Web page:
New Caledonia’s women sit-in to support smeared Kanak journalist

"Press freedom in New Caledonia" . . . a banner supporting Kanak journalist Thérèse Waia last week. Image: NC la 1ère TV

By Patrick Decloitre, RNZ Pacific correspondent French Pacific desk

A women’s union in New Caledonia has staged a sit-in protest this week to support senior Kanak indigenous journalist Thérèse Waia, who works for public broadcaster Nouvelle-Calédonie la Première, after a smear attack by critics.

The peaceful demonstration was held on Nouméa’s Place des Cocotiers to protest against violent messages posted by critics against Waia on social networks — and also against public comments made by local politicians, mostly pro-France.

Political leaders and social networks have criticised Waia for her coverage of the pro-independence protests on April 13 in the capital.

“We are here to sound the alarm bell and to remind our leaders not to cross the line regarding freedom of expression and freedom to exercise the profession of journalism in New Caledonia,” president Sonia Togna New Caledonia’s Union of Francophone Women in Oceania (UFFO-NC).

“We’re going to go through very difficult months [about the political future of New Caledonia] and we hope this kind of incident will not happen again, whatever the political party,” she said.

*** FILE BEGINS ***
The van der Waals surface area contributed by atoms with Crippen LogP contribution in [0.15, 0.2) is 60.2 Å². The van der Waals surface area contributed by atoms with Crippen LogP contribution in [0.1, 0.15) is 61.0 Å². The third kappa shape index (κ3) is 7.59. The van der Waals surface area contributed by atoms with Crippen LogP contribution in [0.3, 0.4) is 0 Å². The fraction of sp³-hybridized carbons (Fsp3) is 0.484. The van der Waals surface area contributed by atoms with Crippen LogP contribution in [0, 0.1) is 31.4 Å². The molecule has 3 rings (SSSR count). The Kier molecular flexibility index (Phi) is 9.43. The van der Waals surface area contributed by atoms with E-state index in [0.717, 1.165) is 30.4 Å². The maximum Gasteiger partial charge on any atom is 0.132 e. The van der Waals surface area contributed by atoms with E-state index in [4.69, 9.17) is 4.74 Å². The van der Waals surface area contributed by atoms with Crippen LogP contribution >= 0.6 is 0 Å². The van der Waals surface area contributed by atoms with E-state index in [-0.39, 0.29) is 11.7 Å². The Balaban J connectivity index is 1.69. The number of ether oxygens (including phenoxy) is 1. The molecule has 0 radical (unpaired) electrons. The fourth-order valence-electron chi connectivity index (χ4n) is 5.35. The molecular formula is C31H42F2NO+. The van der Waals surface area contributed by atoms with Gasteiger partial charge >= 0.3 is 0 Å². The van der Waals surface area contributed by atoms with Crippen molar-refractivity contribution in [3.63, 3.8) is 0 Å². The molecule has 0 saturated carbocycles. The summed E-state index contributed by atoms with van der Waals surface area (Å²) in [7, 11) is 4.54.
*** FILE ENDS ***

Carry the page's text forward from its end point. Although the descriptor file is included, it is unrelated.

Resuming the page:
This article is republished under a community partnership agreement with RNZ.

Paris-based World Press Freedom Index
Pacific Media Watch reports that yesterday was World Press Freedom Day worldwide and France rose three places to 21st in the Paris-based RSF’s 2024 World Press Freedom Index rankings made public yesterday.

This is higher than any other other country in the region except New Zealand (which dropped six places to 19th, but still two places higher than France).

New Zealand is closely followed in the Index by one of the world’s newer nations, Timor-Leste (20th) — among the top 10 last year — and Samoa (22nd).

Fiji was 44th, one place above Tonga, and Papua New Guinea had dropped 32 places to 91st. Other Pacific countries were not listed in the survey which is based on media freedom performance through 2023.

New Zealand is 20 places above Australia, which dropped 12 places and is ranked 39th.

Rivals in the Indo-Pacific geopolitical struggle for influence are the United States (dropped 15 places to 55th) and China (rose seven places to 172nd).

Pacific Media Watch

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